- The Washington Times - Wednesday, January 15, 2014

DENVER — Angry Colorado Republicans are calling for an investigation one day after state regulators said Sen. Mark Udall’s staff did nothing improper in pressuring an agency to revise its health-insurance cancellation figures.

State Insurance Commissioner Marguerite Salazar defended the Democratic senator at a Tuesday legislative hearing, saying that testy email exchanges like the ones between his aides and state regulators happen “all the time.”

Meanwhile, the Colorado Department of Regulatory Agencies on Tuesday rejected a request for an investigation into whether Mr. Udall’s staff tried to intimidate state Division of Insurance employees into downsizing the Obamacare-spurred cancellation figures.

“There is no information to support an allegation of real (or perceived) intimidation, or inappropriate or undue pressure,” said department Executive Director Barbara Kelley in a letter. “There was a disagreement among staff about how to characterize the data.”

A series of emails released last week by the website Complete Colorado showed that Mr. Udall’s staff challenged state regulators after they released figures in November showing that nearly 250,000 Coloradans had received health-insurance cancellation notices.

One email from Jo Donlin, director of external affairs for the state insurance division, said that Mr. Udall’s staff “wants to trash our numbers.”

SEE ALSO: Colo. Sen. Udall under fire for attempting to alter health care cancellation stats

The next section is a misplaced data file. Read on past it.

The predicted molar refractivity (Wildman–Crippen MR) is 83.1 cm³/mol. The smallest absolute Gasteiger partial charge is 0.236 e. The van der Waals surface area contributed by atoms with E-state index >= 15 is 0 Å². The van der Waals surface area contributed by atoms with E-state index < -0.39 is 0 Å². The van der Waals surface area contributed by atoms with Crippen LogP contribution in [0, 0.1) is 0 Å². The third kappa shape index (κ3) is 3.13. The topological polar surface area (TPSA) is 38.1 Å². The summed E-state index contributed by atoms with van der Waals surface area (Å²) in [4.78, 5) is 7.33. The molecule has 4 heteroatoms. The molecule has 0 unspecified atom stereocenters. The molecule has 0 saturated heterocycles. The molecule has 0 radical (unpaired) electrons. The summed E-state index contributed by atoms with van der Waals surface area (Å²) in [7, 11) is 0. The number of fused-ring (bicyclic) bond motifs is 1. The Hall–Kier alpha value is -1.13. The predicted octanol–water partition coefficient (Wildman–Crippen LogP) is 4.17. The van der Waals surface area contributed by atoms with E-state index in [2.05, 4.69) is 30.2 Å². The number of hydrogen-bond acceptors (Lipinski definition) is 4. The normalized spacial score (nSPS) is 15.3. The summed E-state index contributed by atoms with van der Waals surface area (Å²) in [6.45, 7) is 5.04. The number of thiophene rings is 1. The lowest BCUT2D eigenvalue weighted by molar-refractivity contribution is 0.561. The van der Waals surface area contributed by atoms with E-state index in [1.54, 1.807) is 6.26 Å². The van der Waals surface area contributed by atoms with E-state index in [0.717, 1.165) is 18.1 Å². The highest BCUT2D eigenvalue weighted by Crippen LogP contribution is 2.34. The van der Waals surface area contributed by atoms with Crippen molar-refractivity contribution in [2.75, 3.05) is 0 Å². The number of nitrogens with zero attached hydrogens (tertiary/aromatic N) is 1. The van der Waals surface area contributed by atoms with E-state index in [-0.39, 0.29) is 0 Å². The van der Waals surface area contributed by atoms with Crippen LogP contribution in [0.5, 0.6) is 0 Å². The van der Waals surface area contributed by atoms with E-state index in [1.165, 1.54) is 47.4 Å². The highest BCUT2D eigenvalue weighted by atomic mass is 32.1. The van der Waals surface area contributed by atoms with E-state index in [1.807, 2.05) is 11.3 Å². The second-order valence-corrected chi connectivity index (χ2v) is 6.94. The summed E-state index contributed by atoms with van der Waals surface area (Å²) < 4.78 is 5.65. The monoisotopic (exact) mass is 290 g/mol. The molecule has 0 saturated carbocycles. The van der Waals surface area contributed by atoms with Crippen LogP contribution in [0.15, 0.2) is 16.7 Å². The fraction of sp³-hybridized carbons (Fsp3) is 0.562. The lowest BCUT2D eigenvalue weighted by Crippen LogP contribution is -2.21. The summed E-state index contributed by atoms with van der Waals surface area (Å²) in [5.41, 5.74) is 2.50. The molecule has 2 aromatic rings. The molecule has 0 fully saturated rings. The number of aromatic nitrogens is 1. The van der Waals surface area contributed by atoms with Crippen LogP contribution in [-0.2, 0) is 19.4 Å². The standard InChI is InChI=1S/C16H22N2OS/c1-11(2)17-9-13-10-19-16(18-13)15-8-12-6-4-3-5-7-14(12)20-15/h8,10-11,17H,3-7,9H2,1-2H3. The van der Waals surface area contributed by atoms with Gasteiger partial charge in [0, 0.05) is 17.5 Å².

“Sen. Udall says our numbers were wrong. They are not wrong. Cancellation notices affected 249,199 people. They want to trash our numbers. I’m holding strong while we get more details,” said Ms. Donlin in a Nov. 14 email.

Colorado Republicans, outraged by the apparent exoneration of Mr. Udall and his staff, accused state bureaucrats of trying to help Mr. Udall out of a jam. Ms. Salazar was appointed by Democratic Gov. John Hickenlooper, who also appoints the heads of state agencies.

“The Department of Regulatory Agencies can run interference on behalf of Sen. Udall and his abusive staff if it chooses, but the intimidating emails from Udall’s staff speak for themselves,” said Republican state Rep. Amy Stephens, who filed the request for an investigation.

Ms. Stephens is one of several Republicans seeking the party’s nomination to run against Mr. Udall, who is up for re-election in November.

“This incident remains unprecedented in Colorado where a United States senator and his staff attempted to intimidate a state agency to falsify public records to help that senator’s political agenda,” said Ms. Stephens.
Rep. Cory Gardner, Colorado Republican, described Ms. Salazar’s downplaying of the episode as “spin gone wild,” according to the Colorado Observer.

“[S]he’s a Democratic appointee and she is answering to a Democratic governor who is doing everything he can to try and cover for one of the most vulnerable U.S. senators in the nation for an election coming up in just a few months,” said Mr. Gardner.

Meanwhile, Mr. Gardner released a letter Tuesday from the state Division of Insurance showing that 335,484 Coloradans have now received health-insurance cancellations as a result of the Affordable Care Act, up 86,285 from the number reported in November.

Mr. Udall’s staff argued that the vast majority of those receiving cancellations were immediately offered new policies that met the Affordable Care Act’s expanded requirements, although critics argue that the renewals also came with higher premiums.

Udall spokesman James Owens said in a statement that the “productive interaction” between the Senate staff and state insurance officials “helped the Division of Insurance arrive at a number that has more relevance for health care consumers because cancellations with renewal options are different from cancellations without renewal options.”

“This was Sen. Udall’s objective all along — to ensure that the vast majority of Coloradans who received notice became aware that they could re-enroll in a health insurance plan,” said Mr. Owens.

• Valerie Richardson can be reached at vrichardson@washingtontimes.com.

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